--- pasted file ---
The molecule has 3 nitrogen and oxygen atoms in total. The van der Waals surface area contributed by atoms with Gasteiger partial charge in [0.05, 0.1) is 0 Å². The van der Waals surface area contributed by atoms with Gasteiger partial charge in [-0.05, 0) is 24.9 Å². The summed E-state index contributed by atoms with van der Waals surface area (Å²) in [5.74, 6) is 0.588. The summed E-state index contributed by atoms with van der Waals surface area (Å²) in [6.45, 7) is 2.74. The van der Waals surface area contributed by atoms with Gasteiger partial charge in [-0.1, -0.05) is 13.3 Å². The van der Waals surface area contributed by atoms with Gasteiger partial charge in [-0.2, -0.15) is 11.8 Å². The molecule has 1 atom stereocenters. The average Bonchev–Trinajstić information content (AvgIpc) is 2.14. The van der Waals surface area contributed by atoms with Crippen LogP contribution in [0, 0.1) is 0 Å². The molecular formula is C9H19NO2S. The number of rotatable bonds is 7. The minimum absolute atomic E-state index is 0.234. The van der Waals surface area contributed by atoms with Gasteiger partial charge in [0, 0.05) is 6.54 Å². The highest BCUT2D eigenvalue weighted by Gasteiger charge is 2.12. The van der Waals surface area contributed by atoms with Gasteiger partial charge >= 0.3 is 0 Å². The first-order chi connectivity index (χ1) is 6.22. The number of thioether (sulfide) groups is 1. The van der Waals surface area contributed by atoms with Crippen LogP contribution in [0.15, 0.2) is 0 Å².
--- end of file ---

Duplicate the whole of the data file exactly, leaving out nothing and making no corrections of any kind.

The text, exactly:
The molecule has 3 nitrogen and oxygen atoms in total. The van der Waals surface area contributed by atoms with Gasteiger partial charge in [0.05, 0.1) is 0 Å². The van der Waals surface area contributed by atoms with Gasteiger partial charge in [-0.05, 0) is 24.9 Å². The summed E-state index contributed by atoms with van der Waals surface area (Å²) in [5.74, 6) is 0.588. The summed E-state index contributed by atoms with van der Waals surface area (Å²) in [6.45, 7) is 2.74. The van der Waals surface area contributed by atoms with Gasteiger partial charge in [-0.1, -0.05) is 13.3 Å². The van der Waals surface area contributed by atoms with Gasteiger partial charge in [-0.2, -0.15) is 11.8 Å². The molecule has 1 atom stereocenters. The average Bonchev–Trinajstić information content (AvgIpc) is 2.14. The van der Waals surface area contributed by atoms with Crippen LogP contribution in [0, 0.1) is 0 Å². The molecular formula is C9H19NO2S. The number of rotatable bonds is 7. The minimum absolute atomic E-state index is 0.234. The van der Waals surface area contributed by atoms with Gasteiger partial charge in [0, 0.05) is 6.54 Å². The highest BCUT2D eigenvalue weighted by Gasteiger charge is 2.12. The van der Waals surface area contributed by atoms with Gasteiger partial charge >= 0.3 is 0 Å². The first-order chi connectivity index (χ1) is 6.22. The number of thioether (sulfide) groups is 1. The van der Waals surface area contributed by atoms with Crippen LogP contribution in [0.15, 0.2) is 0 Å².